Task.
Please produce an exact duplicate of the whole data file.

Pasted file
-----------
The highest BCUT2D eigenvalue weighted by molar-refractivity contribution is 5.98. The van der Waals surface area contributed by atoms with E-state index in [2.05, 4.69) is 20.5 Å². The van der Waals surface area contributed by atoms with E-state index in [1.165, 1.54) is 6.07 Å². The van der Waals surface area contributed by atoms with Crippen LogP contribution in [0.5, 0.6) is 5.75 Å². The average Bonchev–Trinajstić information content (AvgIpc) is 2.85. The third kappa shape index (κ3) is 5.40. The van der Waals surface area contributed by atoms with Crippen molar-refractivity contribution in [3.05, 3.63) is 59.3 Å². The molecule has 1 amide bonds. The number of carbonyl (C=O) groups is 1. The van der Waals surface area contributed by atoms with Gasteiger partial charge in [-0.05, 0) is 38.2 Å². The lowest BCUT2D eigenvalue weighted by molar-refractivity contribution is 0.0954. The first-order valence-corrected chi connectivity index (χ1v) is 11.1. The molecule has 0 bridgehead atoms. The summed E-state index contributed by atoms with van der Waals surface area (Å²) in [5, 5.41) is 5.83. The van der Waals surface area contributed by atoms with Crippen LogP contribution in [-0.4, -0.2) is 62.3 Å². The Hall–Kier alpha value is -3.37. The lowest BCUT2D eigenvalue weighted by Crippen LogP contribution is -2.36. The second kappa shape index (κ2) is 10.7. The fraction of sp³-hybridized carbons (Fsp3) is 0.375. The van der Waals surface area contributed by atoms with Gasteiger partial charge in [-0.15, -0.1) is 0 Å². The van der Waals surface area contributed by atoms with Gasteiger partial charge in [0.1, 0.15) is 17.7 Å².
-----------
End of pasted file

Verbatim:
The highest BCUT2D eigenvalue weighted by molar-refractivity contribution is 5.98. The van der Waals surface area contributed by atoms with E-state index in [2.05, 4.69) is 20.5 Å². The van der Waals surface area contributed by atoms with E-state index in [1.165, 1.54) is 6.07 Å². The van der Waals surface area contributed by atoms with Crippen LogP contribution in [0.5, 0.6) is 5.75 Å². The average Bonchev–Trinajstić information content (AvgIpc) is 2.85. The third kappa shape index (κ3) is 5.40. The van der Waals surface area contributed by atoms with Crippen molar-refractivity contribution in [3.05, 3.63) is 59.3 Å². The molecule has 1 amide bonds. The number of carbonyl (C=O) groups is 1. The van der Waals surface area contributed by atoms with Gasteiger partial charge in [-0.05, 0) is 38.2 Å². The lowest BCUT2D eigenvalue weighted by molar-refractivity contribution is 0.0954. The first-order valence-corrected chi connectivity index (χ1v) is 11.1. The molecule has 0 bridgehead atoms. The summed E-state index contributed by atoms with van der Waals surface area (Å²) in [5, 5.41) is 5.83. The van der Waals surface area contributed by atoms with Crippen LogP contribution in [-0.4, -0.2) is 62.3 Å². The Hall–Kier alpha value is -3.37. The lowest BCUT2D eigenvalue weighted by Crippen LogP contribution is -2.36. The second kappa shape index (κ2) is 10.7. The fraction of sp³-hybridized carbons (Fsp3) is 0.375. The van der Waals surface area contributed by atoms with Gasteiger partial charge in [-0.15, -0.1) is 0 Å². The van der Waals surface area contributed by atoms with Gasteiger partial charge in [0.1, 0.15) is 17.7 Å².